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5 Things to Know About Dietary Supplements for Children

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Updated July 01, 2014

Written or reviewed by a board-certified physician. See About.com's Medical Review Board.

toddler child eating vegetables

Kids who eat balanced diets probably don't need dietary supplements.

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Kids who eat balanced diets usually don't need to take dietary supplements, but children who are extremely picky eaters, have certain health conditions, or have to follow restricted diets might be at risk for some deficiencies. In these cases, dietary supplements can be beneficial.

But regular dietary supplements designed for adults aren't always the best fit for kids. They may have dosages that are too high or have extra ingredients that aren't all that helpful. And some may be too difficult for a kid to take. So here's what you need to know about dietary supplements and children:

1. A typical child's multivitamin contains all the nutrients needed to ensure intake of essential vitamins and minerals -- there's no need to take more than what the label directions indicate, unless your health care provider has given you different instructions.

2. It can be difficult for younger children to swallow pills, so many kids' vitamins are sold as chewable tablets or gummies. They're usually flavored and contain some type of sweetener. The flavors and colors may be natural or artificial -- read the ingredients list to know for sure what you're putting into your kid. 

3. Although dietary supplements are generally safe for kids, don't give them adult supplements, especially if they contain large amounts of any single nutrient. And keep all adult vitamins out of the reach of toddlers and young children. If a young child gets into a bottle of vitamins, grab the bottle and call your local poison control center or call 1-800-222-1222.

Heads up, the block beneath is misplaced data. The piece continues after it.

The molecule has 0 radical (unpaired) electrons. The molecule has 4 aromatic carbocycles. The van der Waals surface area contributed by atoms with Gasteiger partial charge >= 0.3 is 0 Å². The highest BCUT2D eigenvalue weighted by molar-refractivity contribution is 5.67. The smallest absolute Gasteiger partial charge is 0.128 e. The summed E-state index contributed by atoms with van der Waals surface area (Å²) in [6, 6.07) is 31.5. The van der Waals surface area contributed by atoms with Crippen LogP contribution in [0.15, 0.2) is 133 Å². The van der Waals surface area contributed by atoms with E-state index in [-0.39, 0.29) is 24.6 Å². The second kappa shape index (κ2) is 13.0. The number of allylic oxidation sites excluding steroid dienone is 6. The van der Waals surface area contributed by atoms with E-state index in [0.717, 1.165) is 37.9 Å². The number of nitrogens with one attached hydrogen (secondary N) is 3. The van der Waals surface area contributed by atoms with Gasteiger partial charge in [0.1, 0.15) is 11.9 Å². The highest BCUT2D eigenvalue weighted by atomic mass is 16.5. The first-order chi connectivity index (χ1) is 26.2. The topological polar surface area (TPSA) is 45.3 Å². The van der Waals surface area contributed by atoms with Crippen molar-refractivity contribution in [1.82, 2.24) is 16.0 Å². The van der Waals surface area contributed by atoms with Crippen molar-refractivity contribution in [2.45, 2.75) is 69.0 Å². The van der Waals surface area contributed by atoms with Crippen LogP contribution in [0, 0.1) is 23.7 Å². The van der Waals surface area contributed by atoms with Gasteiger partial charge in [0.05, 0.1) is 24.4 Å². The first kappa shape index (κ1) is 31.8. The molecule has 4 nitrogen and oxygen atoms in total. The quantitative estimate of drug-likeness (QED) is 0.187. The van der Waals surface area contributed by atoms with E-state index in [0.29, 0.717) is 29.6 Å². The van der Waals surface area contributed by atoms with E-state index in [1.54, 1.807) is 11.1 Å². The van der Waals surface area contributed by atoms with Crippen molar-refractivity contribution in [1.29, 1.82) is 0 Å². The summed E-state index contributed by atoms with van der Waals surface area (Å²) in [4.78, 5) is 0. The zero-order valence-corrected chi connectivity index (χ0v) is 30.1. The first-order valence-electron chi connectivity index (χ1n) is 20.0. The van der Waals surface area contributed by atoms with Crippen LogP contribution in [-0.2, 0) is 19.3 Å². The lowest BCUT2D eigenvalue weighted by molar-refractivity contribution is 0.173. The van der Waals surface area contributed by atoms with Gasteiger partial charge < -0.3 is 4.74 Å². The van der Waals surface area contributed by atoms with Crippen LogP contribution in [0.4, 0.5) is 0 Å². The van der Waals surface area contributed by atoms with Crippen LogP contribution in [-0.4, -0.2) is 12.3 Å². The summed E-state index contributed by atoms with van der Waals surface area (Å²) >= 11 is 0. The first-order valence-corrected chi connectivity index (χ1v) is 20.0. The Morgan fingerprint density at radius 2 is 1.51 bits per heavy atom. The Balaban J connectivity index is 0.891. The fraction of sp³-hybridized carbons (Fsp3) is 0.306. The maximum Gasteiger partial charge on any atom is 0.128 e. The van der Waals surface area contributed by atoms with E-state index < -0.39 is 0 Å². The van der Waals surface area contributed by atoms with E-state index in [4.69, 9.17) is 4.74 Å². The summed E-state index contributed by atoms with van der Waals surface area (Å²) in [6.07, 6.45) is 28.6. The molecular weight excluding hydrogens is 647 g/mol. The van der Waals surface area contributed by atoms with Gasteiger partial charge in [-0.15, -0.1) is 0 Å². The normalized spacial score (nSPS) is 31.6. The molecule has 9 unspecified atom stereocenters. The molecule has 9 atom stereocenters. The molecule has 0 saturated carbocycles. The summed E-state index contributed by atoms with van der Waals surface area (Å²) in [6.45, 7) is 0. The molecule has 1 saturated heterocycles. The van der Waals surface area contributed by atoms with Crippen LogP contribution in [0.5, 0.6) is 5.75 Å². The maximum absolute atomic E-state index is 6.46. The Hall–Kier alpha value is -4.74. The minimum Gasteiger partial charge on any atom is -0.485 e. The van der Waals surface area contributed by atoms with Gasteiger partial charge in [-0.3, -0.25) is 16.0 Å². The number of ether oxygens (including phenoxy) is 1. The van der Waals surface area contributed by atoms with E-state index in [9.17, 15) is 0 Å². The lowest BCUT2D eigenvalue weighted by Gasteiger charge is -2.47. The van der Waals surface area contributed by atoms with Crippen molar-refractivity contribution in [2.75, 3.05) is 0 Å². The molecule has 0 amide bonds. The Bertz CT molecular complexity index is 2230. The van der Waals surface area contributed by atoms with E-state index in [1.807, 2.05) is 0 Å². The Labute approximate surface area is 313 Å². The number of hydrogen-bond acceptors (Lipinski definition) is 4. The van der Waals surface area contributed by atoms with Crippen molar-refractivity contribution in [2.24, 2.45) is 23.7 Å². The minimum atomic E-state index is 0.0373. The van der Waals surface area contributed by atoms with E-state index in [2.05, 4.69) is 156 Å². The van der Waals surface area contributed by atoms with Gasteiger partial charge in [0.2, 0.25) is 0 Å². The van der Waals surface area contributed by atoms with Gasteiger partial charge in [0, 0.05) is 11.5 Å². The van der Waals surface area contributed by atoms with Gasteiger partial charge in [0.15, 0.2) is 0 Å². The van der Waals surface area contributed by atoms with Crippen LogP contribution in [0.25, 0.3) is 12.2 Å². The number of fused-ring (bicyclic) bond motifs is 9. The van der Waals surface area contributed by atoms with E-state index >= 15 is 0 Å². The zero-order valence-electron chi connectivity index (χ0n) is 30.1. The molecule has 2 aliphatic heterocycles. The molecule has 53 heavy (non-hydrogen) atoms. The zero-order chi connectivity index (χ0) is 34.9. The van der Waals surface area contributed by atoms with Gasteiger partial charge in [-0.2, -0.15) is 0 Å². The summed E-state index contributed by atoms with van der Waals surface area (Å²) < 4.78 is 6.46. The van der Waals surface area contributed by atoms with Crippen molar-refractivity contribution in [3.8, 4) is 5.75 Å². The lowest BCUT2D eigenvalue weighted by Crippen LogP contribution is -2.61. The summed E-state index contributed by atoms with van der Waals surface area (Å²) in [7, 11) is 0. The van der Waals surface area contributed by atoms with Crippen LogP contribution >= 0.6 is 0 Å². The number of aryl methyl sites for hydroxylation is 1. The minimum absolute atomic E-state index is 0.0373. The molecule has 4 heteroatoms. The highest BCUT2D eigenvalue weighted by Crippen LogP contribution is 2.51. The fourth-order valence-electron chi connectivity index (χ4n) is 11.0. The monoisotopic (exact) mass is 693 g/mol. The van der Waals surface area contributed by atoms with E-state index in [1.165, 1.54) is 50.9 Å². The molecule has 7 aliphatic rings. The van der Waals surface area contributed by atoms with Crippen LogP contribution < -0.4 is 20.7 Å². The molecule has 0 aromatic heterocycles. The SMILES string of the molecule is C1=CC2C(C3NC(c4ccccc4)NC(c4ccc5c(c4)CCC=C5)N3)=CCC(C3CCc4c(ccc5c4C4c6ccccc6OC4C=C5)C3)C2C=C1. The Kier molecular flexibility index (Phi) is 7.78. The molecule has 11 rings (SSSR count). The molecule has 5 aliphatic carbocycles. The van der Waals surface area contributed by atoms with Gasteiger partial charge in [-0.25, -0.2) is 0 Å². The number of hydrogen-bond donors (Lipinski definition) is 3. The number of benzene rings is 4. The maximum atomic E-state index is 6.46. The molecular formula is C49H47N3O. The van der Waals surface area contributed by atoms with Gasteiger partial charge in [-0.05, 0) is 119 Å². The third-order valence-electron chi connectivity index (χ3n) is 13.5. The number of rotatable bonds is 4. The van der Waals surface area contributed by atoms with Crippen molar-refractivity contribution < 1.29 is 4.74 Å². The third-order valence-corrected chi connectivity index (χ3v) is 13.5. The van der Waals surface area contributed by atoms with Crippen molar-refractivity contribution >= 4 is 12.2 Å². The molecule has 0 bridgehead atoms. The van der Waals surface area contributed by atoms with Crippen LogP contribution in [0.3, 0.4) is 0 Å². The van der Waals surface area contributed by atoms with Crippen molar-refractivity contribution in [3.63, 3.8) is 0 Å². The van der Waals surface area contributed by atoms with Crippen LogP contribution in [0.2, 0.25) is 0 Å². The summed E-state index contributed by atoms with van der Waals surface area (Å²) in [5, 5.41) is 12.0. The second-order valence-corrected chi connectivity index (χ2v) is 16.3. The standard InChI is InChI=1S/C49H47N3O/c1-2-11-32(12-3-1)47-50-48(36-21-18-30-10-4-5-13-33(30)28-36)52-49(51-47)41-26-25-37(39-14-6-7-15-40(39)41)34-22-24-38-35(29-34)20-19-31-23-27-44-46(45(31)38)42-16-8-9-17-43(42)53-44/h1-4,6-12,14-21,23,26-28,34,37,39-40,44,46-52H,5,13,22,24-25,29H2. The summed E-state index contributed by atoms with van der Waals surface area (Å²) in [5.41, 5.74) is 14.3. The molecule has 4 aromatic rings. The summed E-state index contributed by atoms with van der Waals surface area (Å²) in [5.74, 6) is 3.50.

4. Some supplements such as probiotics, melatonin or omega-3 fatty acids may be beneficial in certain situations, but don't try to treat your children's health conditions with dietary supplements -- always speak to your health care providers first. Also, don't fall for claims that supplements can treat conditions such as ADHD or autism. And don't give your children weight loss supplements.

5. Supplements will help ensure your kid gets enough nutrients, but don't give up on him or her eating a healthy diet. Continue to offer healthy choices at every meal. Be patient, a child may need to be exposed to a new food ten or more times before accepting it.

Your child might also be getting extra nutrients from fortified and enriched foods such as bread, breakfast cereal, vitamin-enriched beverages and even energy drinks. Be careful with energy drinks in kids -- they're regulated as dietary supplements so they can pump up the volume on the caffeine. The problem is, we're not sure yet how much caffeine is too much for kids and teens.

Dietary supplements can be good for some kids under some circumstances, but it's always best to speak to your pediatrician before starting your kid on any new dietary supplements.

Sources:

American Academy of Pediatrics. Where We Stand: Vitamins. Accessed June 10, 2010. http://www.healthychildren.org/English/healthy-living/nutrition/pages/Where-We-Stand-Vitamins.aspx.

American Academy of Pediatrics: HealthyChildren.org. "Vitamin Supplements and Children." Accessed May 14, 2014. http://www.healthychildren.org/English/ages-stages/gradeschool/nutrition/Pages/Vitamin-Supplements-and-Children.aspx.

National Center for Complementary and Alternative Medicine. "5 Things To Know About Safety of Dietary Supplements for Children and Teens." Accessed May 14, 2014. http://nccam.nih.gov/health/tips/childsupplements.

National Institutes of Health, Office of Dietary Supplements. Dietary Supplements: Background Information. Accessed June 10, 2010. http://ods.od.nih.gov/factsheets/dietarysupplements/.

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